News Release

Study finds racial-ethnic differences in sleep health

Using a sleep health risk score, Brigham team found that white adults experience the highest levels of sleep health while Black adults experience the lowest

Peer-Reviewed Publication

Brigham and Women's Hospital

Sleep and health are closely intertwined. But like many dimensions of health outcomes, evidence suggests that there are disparities in sleep health, with racial and ethnic minorities and low socioeconomic status populations experiencing the highest prevalence of sleep deficiency.  A new study led by researchers from Brigham and Women’s Hospital looked at data from white, Black, Chinese and Hispanic adults in the U.S., and measured different aspects of their sleep using actigraphy, self-reports and polysomnography. The team found clear differences, with the highest sleep health observed in the white group and the lowest in the Black group. Chinese and Hispanic groups had intermediate outcomes. In looking at what was driving these sleep health disparities, investigators found that Black and Hispanic adults were less likely than white adults to experience adequate sleep duration and more likely to experience high night-to-night variability in when they went to bed. Their results are published in The American Journal of Epidemiology.

“Insufficient sleep has been connected over time with mortality, cardiovascular disease and quite a few unfavorable health outcomes,” said Joon Chung, PhD, a research fellow in the Division of Sleep and Circadian Disorders at the Brigham. “If we could close the gap in sleep, we may be able to begin to close the gap in other outcomes, like mortality and cardiovascular disease, and indirectly help reduce health disparities.”

The new study used data from the Multi-Ethnic Study of Atherosclerosis (MESA) to compare groups of U.S. white, Black, Chinese and Hispanic adults. The research team found this dataset specifically beneficial because of its focus on racial-ethnic minorities. Moreover, while many sleep studies rely solely on self-reports, MESA’s additional use of actigraphy and polysomnography ensured a comprehensive dataset.

“Using MESA data from over 1,700 adults, we created a global sleep health risk score composed of measures of sleep duration (how much we sleep), sleep timing (when we sleep), sleep quality (self-reported and objectively measured sleep depth – slow wave sleep), sleep continuity, and sleep apnea,” said Susan Redline, MD, MPH, of the Brigham’s Division of Sleep and Circadian Disorders.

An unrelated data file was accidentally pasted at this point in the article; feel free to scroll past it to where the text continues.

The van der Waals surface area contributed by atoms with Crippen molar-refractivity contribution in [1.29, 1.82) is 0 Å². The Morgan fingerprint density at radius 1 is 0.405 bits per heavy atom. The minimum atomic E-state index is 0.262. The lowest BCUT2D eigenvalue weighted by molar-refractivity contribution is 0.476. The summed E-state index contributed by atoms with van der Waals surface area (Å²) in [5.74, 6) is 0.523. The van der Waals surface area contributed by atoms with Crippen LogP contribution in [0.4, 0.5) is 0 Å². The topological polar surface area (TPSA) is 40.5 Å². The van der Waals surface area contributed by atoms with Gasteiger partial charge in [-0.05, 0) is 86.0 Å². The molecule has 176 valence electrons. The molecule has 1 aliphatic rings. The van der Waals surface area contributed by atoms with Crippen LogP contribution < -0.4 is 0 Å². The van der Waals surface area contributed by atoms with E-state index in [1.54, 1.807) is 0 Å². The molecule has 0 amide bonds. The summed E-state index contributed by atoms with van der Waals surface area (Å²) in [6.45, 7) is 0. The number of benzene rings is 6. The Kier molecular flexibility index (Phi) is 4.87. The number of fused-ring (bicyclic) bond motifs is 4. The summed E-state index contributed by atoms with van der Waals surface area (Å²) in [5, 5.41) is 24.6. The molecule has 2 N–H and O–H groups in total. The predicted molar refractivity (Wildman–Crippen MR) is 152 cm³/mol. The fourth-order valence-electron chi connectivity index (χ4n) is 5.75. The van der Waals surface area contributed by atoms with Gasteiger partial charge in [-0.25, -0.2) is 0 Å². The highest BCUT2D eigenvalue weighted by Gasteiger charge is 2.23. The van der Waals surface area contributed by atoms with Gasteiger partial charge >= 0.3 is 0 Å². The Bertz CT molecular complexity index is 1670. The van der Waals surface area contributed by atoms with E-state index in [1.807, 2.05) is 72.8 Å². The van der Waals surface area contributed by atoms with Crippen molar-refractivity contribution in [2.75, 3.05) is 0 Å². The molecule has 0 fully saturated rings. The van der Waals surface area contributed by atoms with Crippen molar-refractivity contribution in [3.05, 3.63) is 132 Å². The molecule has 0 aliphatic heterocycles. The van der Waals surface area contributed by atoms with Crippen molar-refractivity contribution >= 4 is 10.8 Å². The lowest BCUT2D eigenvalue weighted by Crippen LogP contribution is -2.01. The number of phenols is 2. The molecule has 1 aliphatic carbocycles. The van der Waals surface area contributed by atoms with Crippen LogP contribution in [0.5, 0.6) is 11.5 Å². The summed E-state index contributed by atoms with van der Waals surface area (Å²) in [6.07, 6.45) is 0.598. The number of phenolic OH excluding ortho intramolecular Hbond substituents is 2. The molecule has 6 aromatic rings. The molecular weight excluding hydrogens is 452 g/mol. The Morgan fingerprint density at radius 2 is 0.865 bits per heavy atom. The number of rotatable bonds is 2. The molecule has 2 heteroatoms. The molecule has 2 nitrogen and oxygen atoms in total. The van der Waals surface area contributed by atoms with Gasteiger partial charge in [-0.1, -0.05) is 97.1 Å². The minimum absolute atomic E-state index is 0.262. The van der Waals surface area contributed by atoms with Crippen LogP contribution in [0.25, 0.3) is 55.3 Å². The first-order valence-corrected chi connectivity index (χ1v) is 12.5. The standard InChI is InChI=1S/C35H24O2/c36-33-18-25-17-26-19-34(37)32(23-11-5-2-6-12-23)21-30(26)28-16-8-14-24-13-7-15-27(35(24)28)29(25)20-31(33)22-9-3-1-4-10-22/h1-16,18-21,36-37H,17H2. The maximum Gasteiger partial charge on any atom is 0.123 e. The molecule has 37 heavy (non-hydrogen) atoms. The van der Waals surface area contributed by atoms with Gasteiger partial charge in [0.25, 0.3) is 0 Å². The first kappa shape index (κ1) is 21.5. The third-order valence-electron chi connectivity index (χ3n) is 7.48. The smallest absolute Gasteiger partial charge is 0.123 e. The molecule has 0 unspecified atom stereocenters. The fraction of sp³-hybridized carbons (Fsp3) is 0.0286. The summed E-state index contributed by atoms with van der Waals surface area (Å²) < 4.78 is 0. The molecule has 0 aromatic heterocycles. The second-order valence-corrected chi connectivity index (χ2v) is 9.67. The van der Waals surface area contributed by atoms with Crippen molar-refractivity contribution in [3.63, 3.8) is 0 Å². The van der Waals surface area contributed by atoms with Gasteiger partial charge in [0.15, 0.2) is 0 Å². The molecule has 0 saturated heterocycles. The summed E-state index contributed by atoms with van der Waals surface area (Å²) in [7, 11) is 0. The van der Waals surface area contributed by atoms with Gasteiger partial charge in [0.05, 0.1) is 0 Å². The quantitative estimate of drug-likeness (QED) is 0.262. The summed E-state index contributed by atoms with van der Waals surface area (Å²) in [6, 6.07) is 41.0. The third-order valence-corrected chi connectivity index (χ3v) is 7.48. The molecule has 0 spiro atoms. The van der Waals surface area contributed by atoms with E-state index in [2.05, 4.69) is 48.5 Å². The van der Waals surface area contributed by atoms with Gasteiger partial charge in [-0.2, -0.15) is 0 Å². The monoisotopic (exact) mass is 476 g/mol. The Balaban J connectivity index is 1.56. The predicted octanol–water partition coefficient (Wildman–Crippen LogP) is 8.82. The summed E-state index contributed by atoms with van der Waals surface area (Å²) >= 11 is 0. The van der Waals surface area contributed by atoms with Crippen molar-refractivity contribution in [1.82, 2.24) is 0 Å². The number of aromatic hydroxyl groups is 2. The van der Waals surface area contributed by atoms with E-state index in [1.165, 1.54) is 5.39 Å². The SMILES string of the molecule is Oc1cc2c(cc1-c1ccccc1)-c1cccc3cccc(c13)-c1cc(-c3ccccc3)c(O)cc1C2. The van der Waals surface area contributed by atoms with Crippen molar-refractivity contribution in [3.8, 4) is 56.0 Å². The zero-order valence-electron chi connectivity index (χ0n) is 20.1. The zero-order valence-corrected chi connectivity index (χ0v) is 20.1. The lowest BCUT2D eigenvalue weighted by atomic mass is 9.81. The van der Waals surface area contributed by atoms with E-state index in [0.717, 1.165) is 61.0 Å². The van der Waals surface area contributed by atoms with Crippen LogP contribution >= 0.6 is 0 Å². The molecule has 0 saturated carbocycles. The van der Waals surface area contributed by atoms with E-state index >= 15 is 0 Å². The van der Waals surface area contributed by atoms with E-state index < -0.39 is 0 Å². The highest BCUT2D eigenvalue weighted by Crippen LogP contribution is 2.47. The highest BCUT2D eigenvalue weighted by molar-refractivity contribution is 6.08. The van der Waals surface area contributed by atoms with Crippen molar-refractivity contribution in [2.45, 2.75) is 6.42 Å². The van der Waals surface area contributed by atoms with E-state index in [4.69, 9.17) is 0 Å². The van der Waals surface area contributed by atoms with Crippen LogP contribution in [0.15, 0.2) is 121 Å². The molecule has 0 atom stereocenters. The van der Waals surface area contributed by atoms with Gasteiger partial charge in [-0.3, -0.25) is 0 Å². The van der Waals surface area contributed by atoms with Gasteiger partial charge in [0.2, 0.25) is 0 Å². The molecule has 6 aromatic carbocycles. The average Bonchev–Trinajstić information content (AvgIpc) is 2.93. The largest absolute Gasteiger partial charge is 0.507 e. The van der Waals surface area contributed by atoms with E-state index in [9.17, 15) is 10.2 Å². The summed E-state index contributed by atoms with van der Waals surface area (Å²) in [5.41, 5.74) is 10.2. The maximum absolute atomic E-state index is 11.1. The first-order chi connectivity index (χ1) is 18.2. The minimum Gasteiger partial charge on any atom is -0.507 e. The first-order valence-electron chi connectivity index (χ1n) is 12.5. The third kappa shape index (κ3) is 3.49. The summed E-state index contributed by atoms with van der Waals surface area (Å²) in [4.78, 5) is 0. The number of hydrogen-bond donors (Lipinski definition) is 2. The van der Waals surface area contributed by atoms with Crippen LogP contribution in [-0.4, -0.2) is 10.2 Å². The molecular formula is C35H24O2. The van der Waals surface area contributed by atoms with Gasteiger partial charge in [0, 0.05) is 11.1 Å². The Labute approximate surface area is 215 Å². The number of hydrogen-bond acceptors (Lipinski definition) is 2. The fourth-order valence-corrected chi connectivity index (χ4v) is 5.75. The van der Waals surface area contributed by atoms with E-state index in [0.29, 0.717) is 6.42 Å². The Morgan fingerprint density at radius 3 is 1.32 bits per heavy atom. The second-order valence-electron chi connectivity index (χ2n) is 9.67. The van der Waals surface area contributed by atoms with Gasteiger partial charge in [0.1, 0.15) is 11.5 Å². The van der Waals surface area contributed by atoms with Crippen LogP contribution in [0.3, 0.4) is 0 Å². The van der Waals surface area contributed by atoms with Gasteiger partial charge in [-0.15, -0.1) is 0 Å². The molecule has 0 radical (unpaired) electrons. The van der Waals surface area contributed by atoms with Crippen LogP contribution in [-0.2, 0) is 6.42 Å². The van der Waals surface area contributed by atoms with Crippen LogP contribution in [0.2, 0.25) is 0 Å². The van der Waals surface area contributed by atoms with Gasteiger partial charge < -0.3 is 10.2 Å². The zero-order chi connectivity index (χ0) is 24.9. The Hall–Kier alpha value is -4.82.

Using the sleep measures, the team found that the largest differences in sleep health were between white and Black adults. Moreover, Black and Hispanic adults were less likely to experience adequate sleep duration compared to white adults. Black and Hispanic adults were also more likely to experience variability in night-to-night sleep patterns. Large racial-ethnic disparities were found when analyzing irregular timing and duration, insufficient duration and fragmented sleep. The research team took a special interest in sleep irregularity and found it to be a driving force in these disparities.

“Irregularity, in theory, is intervenable and fixable. We actually have interventions for regularity in sleep hygiene,” said Chung. “So, I think that's one of the more exciting parts about this because it’s not just identification of the problem, but also that there are some pre-existing solutions."

The authors note that sleep is holistic and therefore there are many factors that contribute to good sleep health.  Black, Hispanic and Asian adults are more likely to experience risk factors for poor sleep such as unstable work schedules, less safe neighborhoods, environments with more light or noise, and increased stress. The researchers hope that this study will heighten awareness of racial-ethnic sleep disparities among clinicians when treating non-white patients.

“Our research demonstrates that there is a high prevalence of sleep problems among non-white populations and suggests that clinicians should consider screening everyone for sleep issues because these are intervenable factors that then may drive other health disparities,” said Redline.

While the MESA data is comprehensive, the adults studied are only from six U.S. cities. The authors recognized that the factors affecting racial-ethnic minorities in sleep could differ by geography, making greater coverage a key next step. The study was also exclusive to older adults with a mean age of 68.3 years. The researchers noted that looking at a younger population could reveal different patterns. Moving forward, the team would also like to see more specific research on under-studied populations.

“This research shows that global sleep health can help track and inform health disparities,” said Redline. “Moreover, the findings underscored the need for public health efforts to improve adequate and consistent sleep for minority groups to reduce sleep health disparities and thus improve health.”


Marishka Brown, PhD, director of the National Center on Sleep Disorders Research at the National Heart, Lung, and Blood Institute, part of the National Institutes of Health (NIH), agreed. “The existence of sleep heath disparities stresses the importance of optimizing the many dimensions of sleep health across the lifespan for all groups,” Brown said. “As NIH-supported research continues to make progress in this area, we are hopeful that this leads to better, more tailored treatments to eliminate disparities associated with sleep to improve overall health.”

Funding for this work was provided by the National Institutes of Health.

Paper cited: Chung J et al. “Racial-ethnic Differences in Actigraphy, Questionnaire, and Polysomnography Indicators of Healthy Sleep: The Multi-Ethnic Study of Atherosclerosis” American Journal of Epidemiology DOI: 10.1093/aje/kwab232

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